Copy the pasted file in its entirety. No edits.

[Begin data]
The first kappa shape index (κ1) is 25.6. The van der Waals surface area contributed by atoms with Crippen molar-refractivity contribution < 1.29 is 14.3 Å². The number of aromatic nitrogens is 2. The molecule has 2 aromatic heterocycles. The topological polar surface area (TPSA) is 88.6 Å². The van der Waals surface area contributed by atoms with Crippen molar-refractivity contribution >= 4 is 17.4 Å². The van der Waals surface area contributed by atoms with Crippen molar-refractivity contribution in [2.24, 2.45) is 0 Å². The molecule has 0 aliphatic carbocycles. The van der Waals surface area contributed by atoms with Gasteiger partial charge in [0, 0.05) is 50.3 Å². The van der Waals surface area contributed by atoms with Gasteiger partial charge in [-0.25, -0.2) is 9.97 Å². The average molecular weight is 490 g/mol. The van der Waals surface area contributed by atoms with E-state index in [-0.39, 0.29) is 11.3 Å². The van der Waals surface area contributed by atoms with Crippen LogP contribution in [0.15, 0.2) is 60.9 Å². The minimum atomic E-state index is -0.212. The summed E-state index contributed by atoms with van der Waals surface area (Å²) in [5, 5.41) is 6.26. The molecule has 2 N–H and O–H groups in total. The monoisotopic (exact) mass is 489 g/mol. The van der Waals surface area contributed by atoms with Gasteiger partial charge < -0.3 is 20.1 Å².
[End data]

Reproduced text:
The first kappa shape index (κ1) is 25.6. The van der Waals surface area contributed by atoms with Crippen molar-refractivity contribution < 1.29 is 14.3 Å². The number of aromatic nitrogens is 2. The molecule has 2 aromatic heterocycles. The topological polar surface area (TPSA) is 88.6 Å². The van der Waals surface area contributed by atoms with Crippen molar-refractivity contribution >= 4 is 17.4 Å². The van der Waals surface area contributed by atoms with Crippen molar-refractivity contribution in [2.24, 2.45) is 0 Å². The molecule has 0 aliphatic carbocycles. The van der Waals surface area contributed by atoms with Gasteiger partial charge in [0, 0.05) is 50.3 Å². The van der Waals surface area contributed by atoms with Gasteiger partial charge in [-0.25, -0.2) is 9.97 Å². The average molecular weight is 490 g/mol. The van der Waals surface area contributed by atoms with E-state index in [-0.39, 0.29) is 11.3 Å². The van der Waals surface area contributed by atoms with Crippen LogP contribution in [0.15, 0.2) is 60.9 Å². The minimum atomic E-state index is -0.212. The summed E-state index contributed by atoms with van der Waals surface area (Å²) in [5, 5.41) is 6.26. The molecule has 2 N–H and O–H groups in total. The monoisotopic (exact) mass is 489 g/mol. The van der Waals surface area contributed by atoms with Gasteiger partial charge < -0.3 is 20.1 Å².